What is The Trolley Project, and How Did it Get Started?

This is the story of how we got involved in researching the Metropolitan Railway Company’s F Line trolley through our neighborhood. While we were researching the F Line, we also learned a great deal about other trolleys, interurbans, and railroads that served the area south of the Portland city limits during the late-19th and early-20th centuries. We’ve included such information, along with other historical findings and ideas for future projects, elsewhere on the website.


A Street Car Went Right Through Your Yard!

In October 1978, I bought a house on Boone's Ferry Road just north of the entrance to Greenwood Hills Cemetery. My next door neighbor Doris Graham told me: Why John, a street car went right through your yard! I thought yeah right, this old lady is off her rocker. Doris also said that my old garage had been a blacksmith shop. Over time, I came to believe Doris about the blacksmith shop because I found plenty of evidence in the earth and stuff otherwise left behind. But I just filed the street car story in the back of my mind. In hindsight, I wish I'd had the wits to ask Doris to tell me more about this streetcar.. and that I could have interviewed Mary Fürher or Robert Johnson on Primrose who were probably old enough to have seen the Trolley. Alas, I did not.

In April, 2013, Greenwood Hills Cemetery newsletter included an article on how trolleys came to cemeteries in Southwest Portland! The newsletter article had a map that seemed to confirm Doris's exclamation.

Metropolitan Railway Route Map [Labbe,p72]. Schematic Map by Alexander B. Ceres

The Greenwood Hills newsletter article was based on info in the book Fares, Please! Those Portland Trolley Years by John T Labbe. The added RED DOT is my ~1914 house. This map is correct in most ways, but the southern end of it is not quite right. We discuss this map on the Special Features page.

These web pages are inspired by that newsletter article, the Labbe book, Internet finds, and amateur sleuthing on the ground. A few people know generally about this Trolley Line but many details have been lost to history.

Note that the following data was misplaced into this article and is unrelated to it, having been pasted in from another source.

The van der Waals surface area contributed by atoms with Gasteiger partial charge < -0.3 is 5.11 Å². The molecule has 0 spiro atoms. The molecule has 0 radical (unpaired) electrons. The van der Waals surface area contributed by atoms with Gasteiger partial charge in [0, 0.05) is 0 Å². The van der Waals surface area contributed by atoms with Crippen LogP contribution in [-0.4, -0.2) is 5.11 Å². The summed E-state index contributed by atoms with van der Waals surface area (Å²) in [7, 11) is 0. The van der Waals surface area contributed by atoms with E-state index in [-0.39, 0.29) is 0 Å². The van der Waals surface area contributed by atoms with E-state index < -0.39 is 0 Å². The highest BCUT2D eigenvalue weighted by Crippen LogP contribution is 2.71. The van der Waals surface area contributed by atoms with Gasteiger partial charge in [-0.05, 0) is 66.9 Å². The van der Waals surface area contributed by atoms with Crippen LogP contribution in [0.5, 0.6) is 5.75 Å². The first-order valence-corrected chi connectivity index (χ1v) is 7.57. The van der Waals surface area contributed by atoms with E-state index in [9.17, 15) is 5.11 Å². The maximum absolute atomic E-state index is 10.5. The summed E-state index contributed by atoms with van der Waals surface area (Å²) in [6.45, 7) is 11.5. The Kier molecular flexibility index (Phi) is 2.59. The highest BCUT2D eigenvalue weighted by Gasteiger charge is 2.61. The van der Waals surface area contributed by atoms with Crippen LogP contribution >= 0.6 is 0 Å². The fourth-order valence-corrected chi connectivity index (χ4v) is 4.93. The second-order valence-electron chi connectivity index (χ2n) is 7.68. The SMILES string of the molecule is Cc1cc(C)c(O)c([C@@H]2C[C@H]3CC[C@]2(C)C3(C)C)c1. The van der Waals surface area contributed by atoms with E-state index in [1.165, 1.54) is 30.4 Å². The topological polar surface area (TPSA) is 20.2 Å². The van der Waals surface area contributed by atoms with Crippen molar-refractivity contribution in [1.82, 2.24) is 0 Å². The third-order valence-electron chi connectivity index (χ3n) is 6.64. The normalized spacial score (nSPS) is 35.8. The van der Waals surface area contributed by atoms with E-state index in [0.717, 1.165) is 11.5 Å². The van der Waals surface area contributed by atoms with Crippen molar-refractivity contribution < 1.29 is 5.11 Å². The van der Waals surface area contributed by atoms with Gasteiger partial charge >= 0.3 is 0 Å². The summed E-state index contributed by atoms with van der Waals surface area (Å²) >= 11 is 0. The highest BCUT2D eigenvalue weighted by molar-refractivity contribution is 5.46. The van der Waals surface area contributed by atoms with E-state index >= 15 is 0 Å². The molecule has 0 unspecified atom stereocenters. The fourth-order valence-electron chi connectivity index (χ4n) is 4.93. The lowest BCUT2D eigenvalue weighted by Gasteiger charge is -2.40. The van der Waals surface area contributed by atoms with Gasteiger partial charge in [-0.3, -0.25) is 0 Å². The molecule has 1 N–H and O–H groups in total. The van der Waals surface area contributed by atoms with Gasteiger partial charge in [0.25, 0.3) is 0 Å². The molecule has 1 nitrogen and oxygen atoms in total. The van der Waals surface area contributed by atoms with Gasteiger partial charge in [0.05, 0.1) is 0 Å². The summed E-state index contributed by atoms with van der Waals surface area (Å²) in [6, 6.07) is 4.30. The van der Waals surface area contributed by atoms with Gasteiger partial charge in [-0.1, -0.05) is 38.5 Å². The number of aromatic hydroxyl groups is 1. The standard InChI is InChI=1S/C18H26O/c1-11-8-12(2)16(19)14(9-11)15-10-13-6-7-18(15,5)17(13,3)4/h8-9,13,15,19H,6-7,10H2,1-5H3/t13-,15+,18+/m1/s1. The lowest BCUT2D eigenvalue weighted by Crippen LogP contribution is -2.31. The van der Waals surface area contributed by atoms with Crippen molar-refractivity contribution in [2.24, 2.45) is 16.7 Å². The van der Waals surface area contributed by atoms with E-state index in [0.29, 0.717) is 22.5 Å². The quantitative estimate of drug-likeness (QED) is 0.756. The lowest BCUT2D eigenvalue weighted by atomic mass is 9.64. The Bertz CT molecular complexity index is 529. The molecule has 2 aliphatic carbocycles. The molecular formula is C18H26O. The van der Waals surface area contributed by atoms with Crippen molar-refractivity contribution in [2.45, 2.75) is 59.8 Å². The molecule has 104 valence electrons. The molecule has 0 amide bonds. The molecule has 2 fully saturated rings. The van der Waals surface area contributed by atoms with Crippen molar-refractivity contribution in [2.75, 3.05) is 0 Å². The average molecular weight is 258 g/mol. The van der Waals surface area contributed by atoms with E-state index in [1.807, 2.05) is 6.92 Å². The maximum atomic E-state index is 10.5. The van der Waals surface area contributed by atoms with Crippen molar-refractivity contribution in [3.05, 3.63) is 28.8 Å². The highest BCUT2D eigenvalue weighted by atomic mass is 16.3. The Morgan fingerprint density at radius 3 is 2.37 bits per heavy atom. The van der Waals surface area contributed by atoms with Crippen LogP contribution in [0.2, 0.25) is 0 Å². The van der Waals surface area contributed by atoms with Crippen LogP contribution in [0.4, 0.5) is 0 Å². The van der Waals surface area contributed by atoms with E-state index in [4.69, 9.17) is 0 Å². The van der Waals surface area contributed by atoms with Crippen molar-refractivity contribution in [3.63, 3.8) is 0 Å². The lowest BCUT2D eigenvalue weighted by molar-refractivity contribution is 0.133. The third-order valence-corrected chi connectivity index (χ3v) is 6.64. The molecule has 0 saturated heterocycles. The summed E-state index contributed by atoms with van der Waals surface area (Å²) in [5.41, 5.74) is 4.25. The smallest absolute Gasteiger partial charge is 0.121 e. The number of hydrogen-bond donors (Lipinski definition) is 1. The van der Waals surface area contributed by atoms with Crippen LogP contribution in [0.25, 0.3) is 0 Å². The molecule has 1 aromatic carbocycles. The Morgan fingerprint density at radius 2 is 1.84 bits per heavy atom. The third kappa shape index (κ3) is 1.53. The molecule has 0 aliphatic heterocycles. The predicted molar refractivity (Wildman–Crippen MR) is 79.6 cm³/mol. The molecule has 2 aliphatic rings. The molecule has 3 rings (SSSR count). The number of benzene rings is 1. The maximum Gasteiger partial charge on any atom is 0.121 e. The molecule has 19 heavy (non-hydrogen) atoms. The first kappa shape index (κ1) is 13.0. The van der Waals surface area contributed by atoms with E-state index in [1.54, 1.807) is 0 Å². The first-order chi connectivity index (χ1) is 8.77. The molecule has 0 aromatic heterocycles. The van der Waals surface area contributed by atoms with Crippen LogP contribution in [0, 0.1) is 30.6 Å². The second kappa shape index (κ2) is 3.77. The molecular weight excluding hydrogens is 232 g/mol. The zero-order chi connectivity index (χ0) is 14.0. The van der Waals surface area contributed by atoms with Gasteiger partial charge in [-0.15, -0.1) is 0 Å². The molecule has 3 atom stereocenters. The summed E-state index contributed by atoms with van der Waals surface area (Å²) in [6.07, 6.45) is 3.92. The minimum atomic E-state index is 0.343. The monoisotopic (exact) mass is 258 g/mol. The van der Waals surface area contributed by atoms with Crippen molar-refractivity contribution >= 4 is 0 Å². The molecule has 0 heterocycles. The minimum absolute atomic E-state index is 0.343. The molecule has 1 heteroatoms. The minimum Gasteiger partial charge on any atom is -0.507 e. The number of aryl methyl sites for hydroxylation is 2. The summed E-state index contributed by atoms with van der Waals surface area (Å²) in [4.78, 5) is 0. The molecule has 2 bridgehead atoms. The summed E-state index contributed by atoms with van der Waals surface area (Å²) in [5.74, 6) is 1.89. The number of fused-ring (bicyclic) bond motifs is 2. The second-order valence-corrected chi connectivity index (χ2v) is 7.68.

The 2020-21 Trolley Project

The COVID-19 Pandemic forced us to stay at home, not travel or do other normal things. At some point, I decided to follow up on the Greenwood Hills Cemetery newsletter article. I thought it would be easy to learn the full story of the trolley that went through my property. So, I picked up a copy of Labbe's book via an Amazon re-seller.

On Dec 12, 2020 — John posted the above story on Facebook, and got a LONG thread of responses. Tony Paolucci, a map collector friend, jumped in with some great map finds and interpretations. Over Christmas, we checked Richard Thompson's Portland Street Cars books out of the library, visited Thompson's website, and other local history websites. As we waded into these sources we found them contradictory and found that solid information on the Fulton-Park-Cemeteries line was scarce. And so began many hours of re-parsing descriptions of the trolley line, and trying to trace the ground where the trolley may have gone.

In addition to our online and book research, we started doing reconnaissance by foot and by car, looking for physical evidence of the F Line. At first our explorations were guided by some misconceptions, principally that the trolley came most of the way out to Fulton Park on Corbett Ave, including up the Corbett ramp. So we wasted a lot of time exploring the John’s Landing area, looking for evidence of tracks on Corbett and trying to figure out how it could have crossed the Stephens Creek ravine from Corbett.